Even a cursory look at the visual detail that God dictated to Moses for the tabernacle illustrates that imagery is valuable to God; he commands it as part of the holiest of activities—worship. Unfortunately, many Evangelicals and Protestants have adopted a suspicion of imagery in their own worship.
Part of that suspicion of imagery comes from a misinterpretation of the Second Commandment prohibiting the worship of images.
You shall not make for yourself an idol, or any likeness of what is in heaven above or on the earth beneath or in the water under the earth. You shall not worship them or serve them; for I, the Lord your God, am a jealous God. (Ex 20:4-5)
Some Christians expand the command against worshiping images into a broader suspicion of all images, as if God himself is telling us to avoid imagery in worship because images are manipulative and dangerous, and lead to idolatry.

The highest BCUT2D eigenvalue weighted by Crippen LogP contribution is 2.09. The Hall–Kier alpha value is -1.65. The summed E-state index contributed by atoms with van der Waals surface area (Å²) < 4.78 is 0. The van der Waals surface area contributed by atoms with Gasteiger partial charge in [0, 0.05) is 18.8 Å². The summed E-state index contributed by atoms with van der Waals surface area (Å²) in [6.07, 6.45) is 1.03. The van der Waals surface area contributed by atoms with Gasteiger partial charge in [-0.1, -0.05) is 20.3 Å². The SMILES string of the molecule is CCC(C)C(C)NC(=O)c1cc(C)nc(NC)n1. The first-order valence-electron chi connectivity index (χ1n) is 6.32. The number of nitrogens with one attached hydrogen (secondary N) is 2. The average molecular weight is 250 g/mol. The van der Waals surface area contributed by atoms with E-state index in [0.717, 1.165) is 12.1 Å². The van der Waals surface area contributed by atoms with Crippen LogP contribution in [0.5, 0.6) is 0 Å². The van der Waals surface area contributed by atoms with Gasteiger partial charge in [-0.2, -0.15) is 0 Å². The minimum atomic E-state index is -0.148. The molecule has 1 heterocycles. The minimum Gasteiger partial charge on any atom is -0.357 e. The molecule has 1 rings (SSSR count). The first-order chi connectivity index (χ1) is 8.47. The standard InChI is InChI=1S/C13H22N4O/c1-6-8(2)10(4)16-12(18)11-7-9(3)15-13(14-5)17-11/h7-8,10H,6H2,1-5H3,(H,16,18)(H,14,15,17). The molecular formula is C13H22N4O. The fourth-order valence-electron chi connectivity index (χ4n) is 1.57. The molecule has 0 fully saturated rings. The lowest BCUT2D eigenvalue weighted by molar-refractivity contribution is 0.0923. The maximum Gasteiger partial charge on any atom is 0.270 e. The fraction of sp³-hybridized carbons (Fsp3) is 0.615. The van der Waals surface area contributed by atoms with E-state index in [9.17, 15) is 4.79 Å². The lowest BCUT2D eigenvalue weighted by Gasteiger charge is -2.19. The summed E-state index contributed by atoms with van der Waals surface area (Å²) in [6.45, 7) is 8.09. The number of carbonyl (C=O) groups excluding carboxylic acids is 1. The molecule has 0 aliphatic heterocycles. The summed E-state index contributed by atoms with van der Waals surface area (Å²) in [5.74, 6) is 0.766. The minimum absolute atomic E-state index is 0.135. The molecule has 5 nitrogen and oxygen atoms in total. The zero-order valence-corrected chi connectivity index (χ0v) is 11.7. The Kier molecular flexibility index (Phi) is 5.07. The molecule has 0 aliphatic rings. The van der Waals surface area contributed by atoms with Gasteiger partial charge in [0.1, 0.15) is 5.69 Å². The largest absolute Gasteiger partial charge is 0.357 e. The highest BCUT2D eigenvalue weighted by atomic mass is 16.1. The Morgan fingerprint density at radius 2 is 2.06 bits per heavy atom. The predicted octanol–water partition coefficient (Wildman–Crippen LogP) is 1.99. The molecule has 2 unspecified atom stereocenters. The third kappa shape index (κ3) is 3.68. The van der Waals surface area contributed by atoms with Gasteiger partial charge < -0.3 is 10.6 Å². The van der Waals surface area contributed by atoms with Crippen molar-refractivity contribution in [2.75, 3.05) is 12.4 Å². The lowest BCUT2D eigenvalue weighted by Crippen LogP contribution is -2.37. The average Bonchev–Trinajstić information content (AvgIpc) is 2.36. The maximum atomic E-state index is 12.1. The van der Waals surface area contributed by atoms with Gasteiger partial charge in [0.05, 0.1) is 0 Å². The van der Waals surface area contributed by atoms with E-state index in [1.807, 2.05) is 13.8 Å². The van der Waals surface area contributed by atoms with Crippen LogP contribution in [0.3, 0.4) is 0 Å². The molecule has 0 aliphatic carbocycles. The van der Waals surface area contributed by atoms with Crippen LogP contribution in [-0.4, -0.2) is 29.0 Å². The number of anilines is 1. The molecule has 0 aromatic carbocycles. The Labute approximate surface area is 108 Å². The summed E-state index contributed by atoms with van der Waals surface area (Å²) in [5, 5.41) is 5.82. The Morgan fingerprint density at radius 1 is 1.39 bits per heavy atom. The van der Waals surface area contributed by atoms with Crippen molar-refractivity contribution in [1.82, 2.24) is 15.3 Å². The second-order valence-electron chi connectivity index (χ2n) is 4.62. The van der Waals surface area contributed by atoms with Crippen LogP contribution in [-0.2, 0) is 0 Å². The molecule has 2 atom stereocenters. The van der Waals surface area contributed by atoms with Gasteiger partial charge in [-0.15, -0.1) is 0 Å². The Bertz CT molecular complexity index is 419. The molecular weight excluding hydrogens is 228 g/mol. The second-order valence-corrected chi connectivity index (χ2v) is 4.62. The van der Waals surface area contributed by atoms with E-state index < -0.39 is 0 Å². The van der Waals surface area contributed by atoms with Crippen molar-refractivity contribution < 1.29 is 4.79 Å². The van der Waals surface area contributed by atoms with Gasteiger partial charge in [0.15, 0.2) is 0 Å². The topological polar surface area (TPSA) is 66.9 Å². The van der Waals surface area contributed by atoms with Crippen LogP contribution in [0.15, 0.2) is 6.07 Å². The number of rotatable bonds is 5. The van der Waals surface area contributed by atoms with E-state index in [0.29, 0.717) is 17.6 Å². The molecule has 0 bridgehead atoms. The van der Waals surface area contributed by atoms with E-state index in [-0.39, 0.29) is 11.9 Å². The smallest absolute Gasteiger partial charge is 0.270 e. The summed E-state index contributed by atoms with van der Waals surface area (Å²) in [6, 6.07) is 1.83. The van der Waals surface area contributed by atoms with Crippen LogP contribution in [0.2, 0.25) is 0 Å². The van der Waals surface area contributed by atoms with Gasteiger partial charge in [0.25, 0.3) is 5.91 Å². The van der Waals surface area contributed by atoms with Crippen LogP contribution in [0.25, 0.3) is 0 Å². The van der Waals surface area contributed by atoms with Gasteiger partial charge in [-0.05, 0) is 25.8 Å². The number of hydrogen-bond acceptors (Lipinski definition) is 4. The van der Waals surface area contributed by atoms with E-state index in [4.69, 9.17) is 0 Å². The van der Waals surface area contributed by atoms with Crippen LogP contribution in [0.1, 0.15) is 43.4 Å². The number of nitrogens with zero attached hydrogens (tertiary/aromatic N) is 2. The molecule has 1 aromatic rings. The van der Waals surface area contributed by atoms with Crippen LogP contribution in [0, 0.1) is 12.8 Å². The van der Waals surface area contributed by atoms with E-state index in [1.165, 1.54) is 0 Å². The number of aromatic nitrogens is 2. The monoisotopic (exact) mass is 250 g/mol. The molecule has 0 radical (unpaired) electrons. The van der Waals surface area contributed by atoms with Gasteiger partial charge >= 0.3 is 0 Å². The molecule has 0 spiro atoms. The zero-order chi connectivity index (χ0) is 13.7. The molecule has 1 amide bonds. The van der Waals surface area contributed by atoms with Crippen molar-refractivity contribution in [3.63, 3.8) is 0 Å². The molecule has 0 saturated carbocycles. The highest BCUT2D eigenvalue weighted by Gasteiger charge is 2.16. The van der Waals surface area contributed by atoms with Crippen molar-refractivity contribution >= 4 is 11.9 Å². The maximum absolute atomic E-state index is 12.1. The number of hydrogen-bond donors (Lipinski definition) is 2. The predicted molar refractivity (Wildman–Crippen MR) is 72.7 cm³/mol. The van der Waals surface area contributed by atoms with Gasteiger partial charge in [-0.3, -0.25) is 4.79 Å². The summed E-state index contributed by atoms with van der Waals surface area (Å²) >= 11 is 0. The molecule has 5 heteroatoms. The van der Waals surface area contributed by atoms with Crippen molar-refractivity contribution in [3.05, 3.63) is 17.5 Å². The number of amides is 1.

This is a shameful distortion of Scripture that creates an unbiblical Christian culture. “To use in worship” is not the same thing as “to worship.” Five chapters after God tells the Israelites not to make likenesses of things in heaven or on earth to worship them, he commands the Israelites to make likenesses of things in heaven and on earth to use in their worship of God! God directs artists to make images of angels on the Ark of the Covenant (Ex 25:18). He has them craft almond trees and blossoms on the Holy Place instruments (Ex 25:31). He tells them to make pomegranates on the hems of the high priest (Ex 28:33), along with stones on his breastplate that function as symbolic references to the twelve tribes (Ex 28:25). Later, when God has Solomon build the temple, he adds even more visual images of things in heaven and on earth: huge statues of angels in the Most Holy Place, the location of the very presence of God (1 Kings 6:23-27); an altar imaged as a molten sea on the back of a dozen oxen with a rim like a lily flower (2 Chron 3—4); angels, palm trees and flowers carved and engraved all over the place (1 Kings 6:35); and multitudes of beautiful materials, precious metals, precious stones, rare woods, exotic colorful linens and other architectural visuals (2 Chron 3—4). At the very heart of the covenant worship of God was beautiful sensate imagery.